April is both the month of rain and the birth month of one of the greatest criers in pop culture history, Shannen Doherty.
Beverly Hills 90210, a groundbreaking and enduring stalwart of early teen-focused television spanned the entirety of the 90’s. The tears of Brenda Walsh, played by Doherty, dripped from television screens around the world and into the hearts of millions. The female teenage experience wasn’t just validated, but celebrated. For me, as for many others, the tears of Brenda Walsh were the best part of Beverly Hills 90210. Not only did Brenda’s tears give young women the right to cry, but also, they validated our emotions and point of view.
From then on teen television was here to stay, and so was our cultural desire for the young, crying female. Claire Danes as Angela Chase in My So Called Life debuted her signature tears with a further twist on her predecessors by giving us our first substantial serving of the ‘ugly cry.’ Decades later, her puffy-eyed, snotty, mushy melange of emotional cries continue to mark her career.
It was Danes who paved the way for our current reigning ugly cry queen: Mrs. Kim Kardashian. Kardashian has not only embraced the ugly cry face, but turned it into a language tool and merchandising opportunity. The Kim Crying ‘Kimoji’ is plastered anywhere from texts on your iPhone, to backpacks, t-shirts, and rolling papers. You may never have watched a single episode of Keeping Up With the Kardashians, but you sure do know how “ugly” Kim looks when she cries.
Pop culture is always reflective of the cultural landscape it’s created within, and culturally female tears have been with us for a long while. Ancient Greece was dominated by the lamenting woman. Women crying and tearing at their hair, seemingly unable to handle their grief — yet their pain and performance was entirely necessary for the rest of society to process their own grief and sorrow. This tradition continues in funerary steles, tombs and stones from Greece, the Victorians, and the present.
The weeping woman is emblematic of symbolic and physical expressions of grief, pain, and loss.
In the 20th century, modern and pop art addressed the crying/weeping woman through the works of Pablo Picasso and Roy Lichtenstein. Picasso used his “Weeping Woman” series as a continuation of the themes depicted in his infamous painting on war, “Guernica.” Instead of painting the devastation of war, Picasso instead uses a lone woman crying as the symbol for universal suffering. The woman’s tears appear solid as if made of glass, referencing the glass tears of the Baroque sculptures of the weeping Virgin Mary in traditional Spanish art.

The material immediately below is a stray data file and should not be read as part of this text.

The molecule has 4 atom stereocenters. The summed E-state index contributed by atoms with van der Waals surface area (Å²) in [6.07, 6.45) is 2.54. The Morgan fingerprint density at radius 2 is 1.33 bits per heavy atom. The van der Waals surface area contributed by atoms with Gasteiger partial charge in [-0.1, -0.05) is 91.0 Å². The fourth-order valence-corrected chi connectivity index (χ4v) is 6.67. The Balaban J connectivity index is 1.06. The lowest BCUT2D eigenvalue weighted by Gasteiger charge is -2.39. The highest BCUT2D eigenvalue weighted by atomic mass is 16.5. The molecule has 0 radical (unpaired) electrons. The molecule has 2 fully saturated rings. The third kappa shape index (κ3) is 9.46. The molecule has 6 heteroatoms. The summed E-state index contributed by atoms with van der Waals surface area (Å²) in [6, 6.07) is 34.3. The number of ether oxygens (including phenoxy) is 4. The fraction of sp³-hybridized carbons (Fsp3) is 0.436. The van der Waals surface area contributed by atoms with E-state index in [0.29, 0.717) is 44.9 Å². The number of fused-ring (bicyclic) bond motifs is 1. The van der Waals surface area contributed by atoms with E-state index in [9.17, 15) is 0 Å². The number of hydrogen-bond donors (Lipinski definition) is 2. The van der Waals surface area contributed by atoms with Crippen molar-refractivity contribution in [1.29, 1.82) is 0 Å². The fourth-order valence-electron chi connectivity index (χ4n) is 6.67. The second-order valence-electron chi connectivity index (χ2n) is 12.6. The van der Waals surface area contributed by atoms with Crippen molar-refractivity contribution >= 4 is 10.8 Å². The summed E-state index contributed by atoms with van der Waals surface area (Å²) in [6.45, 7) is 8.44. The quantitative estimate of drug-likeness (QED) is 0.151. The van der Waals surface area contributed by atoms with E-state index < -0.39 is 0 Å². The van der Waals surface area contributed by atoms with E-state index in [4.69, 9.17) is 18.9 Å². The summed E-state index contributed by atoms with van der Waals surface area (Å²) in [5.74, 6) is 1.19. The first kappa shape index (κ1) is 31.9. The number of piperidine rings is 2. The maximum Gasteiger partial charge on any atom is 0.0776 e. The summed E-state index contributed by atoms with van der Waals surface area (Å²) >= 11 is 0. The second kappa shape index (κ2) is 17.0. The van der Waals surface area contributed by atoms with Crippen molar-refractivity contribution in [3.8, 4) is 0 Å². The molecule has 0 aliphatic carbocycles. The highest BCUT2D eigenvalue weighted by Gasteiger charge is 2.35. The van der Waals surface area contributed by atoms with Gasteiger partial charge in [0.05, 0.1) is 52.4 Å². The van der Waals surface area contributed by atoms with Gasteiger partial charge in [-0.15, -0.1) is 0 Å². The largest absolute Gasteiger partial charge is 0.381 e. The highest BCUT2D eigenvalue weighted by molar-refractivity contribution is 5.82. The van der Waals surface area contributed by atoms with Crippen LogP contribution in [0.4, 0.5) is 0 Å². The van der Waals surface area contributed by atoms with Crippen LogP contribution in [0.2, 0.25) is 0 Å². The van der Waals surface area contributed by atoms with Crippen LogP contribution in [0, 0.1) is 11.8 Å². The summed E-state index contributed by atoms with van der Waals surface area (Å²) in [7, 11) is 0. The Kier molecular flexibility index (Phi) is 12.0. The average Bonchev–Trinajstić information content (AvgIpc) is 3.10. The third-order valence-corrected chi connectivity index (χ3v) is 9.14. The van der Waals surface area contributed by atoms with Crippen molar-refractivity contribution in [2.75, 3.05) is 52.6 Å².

The female tears return later in the century through the pop art of the 1960’s. Roy Lichtenstein’s lithographs focus on the crying female through an exploration of tropes in the contemporary mass media of comic books. With these lithographs, simply titled with names like: “Crying Girl,” “Hopeless,” and “Drowning Girl,” Lichtenstein carves out another niche for the crying female in galleries and museums across the world.
In contemporary art, American photographer and video artist Laurel Nakadate gave us an entire year of tears. In 2010 Laurel documented a year-long performance where she made herself cry once every day as a juxtaposition to the performed happiness we continuously see on social media. Nakadate’s work continued to examine the relationship of female vulnerability with her most recent exhibition, “The Kingdom,” a haunting and human diary of a daughter mourning the death of her mother. Amidst our unprecedented saturation of mass media and performed happiness for the sake of our technological devices, Nakadate reminds us of the power of vulnerability and emotional honesty.
Female tears abound in art and popular culture. In art, they have fallen for millennia; from the eyes of mourning women on funerary monuments to the steles of Ancient Greece, putting in stone the powerful image of the female lament — stories to be told thousands of years later.
Today we are in the midst of women’s marches, the #MeToo movement, and a long-awaited heightened awareness of the female point of view. Art and history have proven women’s strength through outwardly sharing our vulnerability. Embracing our most uncomfortable feelings shows that we are unafraid of what’s within ourselves, and are able to handle whatever happens in the world around us.
Perhaps one day we will find the tears of men portrayed on television and in museums. But until then, there’s really no need to dry your eyes if you don’t want to. Go ahead — feel the feels, and cry those tears.